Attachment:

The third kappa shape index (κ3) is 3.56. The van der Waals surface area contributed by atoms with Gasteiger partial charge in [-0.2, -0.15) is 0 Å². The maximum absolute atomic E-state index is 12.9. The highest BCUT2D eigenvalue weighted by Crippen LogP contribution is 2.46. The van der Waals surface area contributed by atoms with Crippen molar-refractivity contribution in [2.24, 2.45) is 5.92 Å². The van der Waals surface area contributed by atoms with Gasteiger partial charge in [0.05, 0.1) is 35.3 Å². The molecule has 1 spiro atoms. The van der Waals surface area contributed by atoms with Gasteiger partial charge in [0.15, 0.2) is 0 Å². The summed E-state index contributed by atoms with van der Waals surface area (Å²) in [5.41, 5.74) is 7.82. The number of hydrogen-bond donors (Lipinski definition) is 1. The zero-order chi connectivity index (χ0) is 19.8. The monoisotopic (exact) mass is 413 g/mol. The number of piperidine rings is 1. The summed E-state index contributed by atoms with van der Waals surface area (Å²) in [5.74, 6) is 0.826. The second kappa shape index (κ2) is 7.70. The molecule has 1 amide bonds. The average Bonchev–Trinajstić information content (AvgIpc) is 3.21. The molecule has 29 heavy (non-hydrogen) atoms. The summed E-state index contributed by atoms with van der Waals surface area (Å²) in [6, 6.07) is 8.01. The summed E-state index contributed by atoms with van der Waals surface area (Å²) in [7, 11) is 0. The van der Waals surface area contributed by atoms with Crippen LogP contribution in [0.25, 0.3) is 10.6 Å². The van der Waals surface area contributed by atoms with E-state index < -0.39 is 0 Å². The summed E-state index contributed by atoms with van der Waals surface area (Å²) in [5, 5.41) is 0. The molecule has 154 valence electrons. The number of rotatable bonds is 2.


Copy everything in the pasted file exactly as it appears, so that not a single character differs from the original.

The third kappa shape index (κ3) is 3.56. The van der Waals surface area contributed by atoms with Gasteiger partial charge in [-0.2, -0.15) is 0 Å². The maximum absolute atomic E-state index is 12.9. The highest BCUT2D eigenvalue weighted by Crippen LogP contribution is 2.46. The van der Waals surface area contributed by atoms with Crippen molar-refractivity contribution in [2.24, 2.45) is 5.92 Å². The van der Waals surface area contributed by atoms with Gasteiger partial charge in [0.05, 0.1) is 35.3 Å². The molecule has 1 spiro atoms. The van der Waals surface area contributed by atoms with Gasteiger partial charge in [0.15, 0.2) is 0 Å². The summed E-state index contributed by atoms with van der Waals surface area (Å²) in [5.41, 5.74) is 7.82. The number of hydrogen-bond donors (Lipinski definition) is 1. The zero-order chi connectivity index (χ0) is 19.8. The monoisotopic (exact) mass is 413 g/mol. The number of piperidine rings is 1. The summed E-state index contributed by atoms with van der Waals surface area (Å²) in [5.74, 6) is 0.826. The second kappa shape index (κ2) is 7.70. The molecule has 1 amide bonds. The average Bonchev–Trinajstić information content (AvgIpc) is 3.21. The molecule has 29 heavy (non-hydrogen) atoms. The summed E-state index contributed by atoms with van der Waals surface area (Å²) in [6, 6.07) is 8.01. The summed E-state index contributed by atoms with van der Waals surface area (Å²) in [7, 11) is 0. The van der Waals surface area contributed by atoms with Crippen LogP contribution in [0.25, 0.3) is 10.6 Å². The van der Waals surface area contributed by atoms with E-state index < -0.39 is 0 Å². The summed E-state index contributed by atoms with van der Waals surface area (Å²) in [5, 5.41) is 0. The molecule has 154 valence electrons. The number of rotatable bonds is 2.